In the literature, the most common etiological causes of LT are end-stage hepatic failure due to viral hepatitis, alcohol-induced cirrhosis, and HCC (2). Yaprak et al. (16) reported that the most common etiological causes in patients who underwent LT were chronic HBV/HDV, chronic HCV, primary biliary cholangitis/primary sclerosing cholangitis, and cryptogenic cirrhosis, respectively. In our study, the most common etiological causes were consistent with that earlier study.

Postoperative complications are still an important issue in LT recipients. Biliary complications are the most common, having been reported in 5-32% of recipients (17). Biliary complications are one of the most important causes of chronic graft rejection in the long term (18). Strictures and leaks in the bile ducts or anastomosis area are the most common issues (16-22). Some studies have suggested that the main risk factor is the type of biliary reconstruction, but the complication rate of the Roux-en-Y technique is similar to choledocholedocostomy (23). The duct-to-duct anastomosis of the common bile duct has the advantage of easy access to the bile system and preservation of the Oddi sphincter, which prevents reflux to the bile duct (23-25). In the current study, biliary complications were observed in 3 patients (21.4%) who underwent Roux-en-Y choledocojejunostomy, while 47 (31.8%) patients who underwent canal-to-duct had biliary complications. Pfitzmann et al. (10) reported the rate of postoperative biliary complication rate as 24.3%. Another large study reported 17.8% biliary complications, and the cumulative incidence after 1, 3, and 5 years after LT was 12.9%, 18.2%, and 20.2%, respectively (20). In the current study, the biliary complication rate was 30.9%, and bile duct leakage and stenosis in the biliary tract were the most common, consistent with the literature.

Postoperative vascular complications are frequently reported in the literature. While hepatic artery thrombosis, one of the early surgical complications after transplantation, is observed in 1-7% of the recipients, it may cause graft dysfunction by 27.4% within 5 years (26). Among the venous complications, portal vein thrombus has been reported at a rate of 2.1-26% and inferior vena cava anastomotic stenosis at a rate of 1-6% (27,28). The arterial complication rate was reported as 11.4% (10). In a sample from Turkey, hepatic artery thrombus was found in 1% and portal vein thrombus in 1.5% of the recipients (16). In the current study, the most common vascular pathologies were portal vein thrombus (3.70%) and hepatic artery thrombus (2.47%), slightly higher than the previous study. Bacterial pathogens are the most common causes of infection after liver transplantation, the highest incidence occurs during the first month after LT, viral infections are more common after 3 months, and fungal infections are less common following LT (29). At least one case of biopsy-proven acute rejection was reported in 16-27% of patients who underwent live donor LT (30-35). In our study, acute and chronic rejection was detected in 3 (1.8%) patients after LT, markedly lower than the previous reports.

The incidence of acute and chronic rejection has decreased with the improvement of immunosuppression regimens in LT recipients. Acute cellular rejection occurs in 15-25% of liver transplant recipients with tacrolimus-based immunosuppression regimens and is usually resolved with steroids in the majority (36). Another major issue after LT is the recurrence of the primary disease. While congenital anatomical diseases do not recur, other causes like HBV and HCV infection, primary biliary cholangitis, primary sclerosing cholangitis, autoimmune hepatitis, hemochromatosis, NASH, alcohol-induced liver disease, and HCC can recur after LT and cause graft loss (37,38). In the current study, primary disease recurrence was roughly 10% in HCC patients with background HBV.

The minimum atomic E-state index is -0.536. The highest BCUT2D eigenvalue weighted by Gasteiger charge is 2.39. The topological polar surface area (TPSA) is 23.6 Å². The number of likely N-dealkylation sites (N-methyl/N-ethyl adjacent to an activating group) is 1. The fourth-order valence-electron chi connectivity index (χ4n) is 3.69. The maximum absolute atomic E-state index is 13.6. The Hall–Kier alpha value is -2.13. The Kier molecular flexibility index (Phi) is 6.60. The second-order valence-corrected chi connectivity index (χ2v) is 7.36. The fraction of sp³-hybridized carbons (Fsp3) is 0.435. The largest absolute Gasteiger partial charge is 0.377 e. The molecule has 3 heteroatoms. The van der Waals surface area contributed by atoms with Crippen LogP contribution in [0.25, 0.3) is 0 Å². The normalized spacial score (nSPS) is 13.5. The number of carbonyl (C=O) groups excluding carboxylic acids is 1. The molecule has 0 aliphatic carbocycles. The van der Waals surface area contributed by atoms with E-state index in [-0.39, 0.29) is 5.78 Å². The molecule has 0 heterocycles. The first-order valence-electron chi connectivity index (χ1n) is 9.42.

In a previous study from Turkey, sepsis, pneumonia, and acute renal failure were the main causes of mortality, whereas prolonged biliary complications, HCC recurrence, preoperative death, sepsis, early graft loss, and intraabdominal bleeding were linked to mortality in another country (16). The most common cause of mortality in the current study was sepsis, pneumonia, AMI, and primary non-function, showing differences from other international centers.

The limitations of the current study are its retrospective design and single-center involvement. Nonetheless, the large sample size is a strength concerning the previous reports from Turkey.


This study showed a considerable number of LTs can be made from both living donors and cadavers, and age, gender, underlying diseases, follow-up periods, postoperative complications, and mortality rate were comparable to the studies conducted in Turkey and the world. 


Ethics Committee Approval: The study was approved by the Clinical Research Ethics Committee of Istanbul Yeni Yuzyil University (protocol date and number: 13.08.2020/033).

Informed Consent: Retrospective study.

Peer-review: Externally peer-reviewed.

Authorship Contributions

Concept: A.B., Design: A.B., Data Collection or Processing: A.B., M.S., Analysis or Interpretation: A.B., M.S., Literature Search: A.B., M.S., Writing: A.B.

Conflict of Interest: No conflict of interest was declared by the authors.

Financial Disclosure: The authors declared that this study received no financial support.